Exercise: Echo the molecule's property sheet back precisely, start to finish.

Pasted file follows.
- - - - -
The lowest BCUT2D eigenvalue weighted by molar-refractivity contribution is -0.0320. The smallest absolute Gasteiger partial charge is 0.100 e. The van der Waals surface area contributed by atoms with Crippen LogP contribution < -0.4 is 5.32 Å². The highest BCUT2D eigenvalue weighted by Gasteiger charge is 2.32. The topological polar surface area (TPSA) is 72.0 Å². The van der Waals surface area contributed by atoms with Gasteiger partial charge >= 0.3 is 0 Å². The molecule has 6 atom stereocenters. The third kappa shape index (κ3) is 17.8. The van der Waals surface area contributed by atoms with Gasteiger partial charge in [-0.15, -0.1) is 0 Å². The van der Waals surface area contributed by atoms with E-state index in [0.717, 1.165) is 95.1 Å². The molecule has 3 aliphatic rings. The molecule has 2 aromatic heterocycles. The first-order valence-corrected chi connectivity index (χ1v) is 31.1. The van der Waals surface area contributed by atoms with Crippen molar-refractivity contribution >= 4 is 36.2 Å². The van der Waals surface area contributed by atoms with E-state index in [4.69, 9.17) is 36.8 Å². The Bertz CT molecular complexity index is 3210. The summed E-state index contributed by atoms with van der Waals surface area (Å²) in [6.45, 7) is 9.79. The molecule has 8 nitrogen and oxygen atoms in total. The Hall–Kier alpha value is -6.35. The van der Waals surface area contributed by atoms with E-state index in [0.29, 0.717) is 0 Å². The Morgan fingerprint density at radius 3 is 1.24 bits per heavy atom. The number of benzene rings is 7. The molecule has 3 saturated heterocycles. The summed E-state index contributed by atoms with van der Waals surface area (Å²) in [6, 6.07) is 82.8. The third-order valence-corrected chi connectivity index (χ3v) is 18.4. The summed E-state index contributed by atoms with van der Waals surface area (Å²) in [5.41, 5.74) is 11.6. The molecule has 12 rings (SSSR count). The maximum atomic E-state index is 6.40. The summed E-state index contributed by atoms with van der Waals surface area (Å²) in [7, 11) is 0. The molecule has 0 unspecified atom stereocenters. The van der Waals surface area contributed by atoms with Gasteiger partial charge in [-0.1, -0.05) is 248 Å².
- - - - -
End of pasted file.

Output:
The lowest BCUT2D eigenvalue weighted by molar-refractivity contribution is -0.0320. The smallest absolute Gasteiger partial charge is 0.100 e. The van der Waals surface area contributed by atoms with Crippen LogP contribution < -0.4 is 5.32 Å². The highest BCUT2D eigenvalue weighted by Gasteiger charge is 2.32. The topological polar surface area (TPSA) is 72.0 Å². The van der Waals surface area contributed by atoms with Gasteiger partial charge >= 0.3 is 0 Å². The molecule has 6 atom stereocenters. The third kappa shape index (κ3) is 17.8. The van der Waals surface area contributed by atoms with Gasteiger partial charge in [-0.15, -0.1) is 0 Å². The van der Waals surface area contributed by atoms with E-state index in [0.717, 1.165) is 95.1 Å². The molecule has 3 aliphatic rings. The molecule has 2 aromatic heterocycles. The first-order valence-corrected chi connectivity index (χ1v) is 31.1. The van der Waals surface area contributed by atoms with Crippen molar-refractivity contribution >= 4 is 36.2 Å². The van der Waals surface area contributed by atoms with E-state index in [4.69, 9.17) is 36.8 Å². The Bertz CT molecular complexity index is 3210. The summed E-state index contributed by atoms with van der Waals surface area (Å²) in [6.45, 7) is 9.79. The molecule has 8 nitrogen and oxygen atoms in total. The Hall–Kier alpha value is -6.35. The van der Waals surface area contributed by atoms with E-state index in [0.29, 0.717) is 0 Å². The Morgan fingerprint density at radius 3 is 1.24 bits per heavy atom. The number of benzene rings is 7. The molecule has 3 saturated heterocycles. The summed E-state index contributed by atoms with van der Waals surface area (Å²) in [6, 6.07) is 82.8. The third-order valence-corrected chi connectivity index (χ3v) is 18.4. The summed E-state index contributed by atoms with van der Waals surface area (Å²) in [5.41, 5.74) is 11.6. The molecule has 12 rings (SSSR count). The maximum atomic E-state index is 6.40. The summed E-state index contributed by atoms with van der Waals surface area (Å²) in [7, 11) is 0. The molecule has 0 unspecified atom stereocenters. The van der Waals surface area contributed by atoms with Gasteiger partial charge in [-0.1, -0.05) is 248 Å².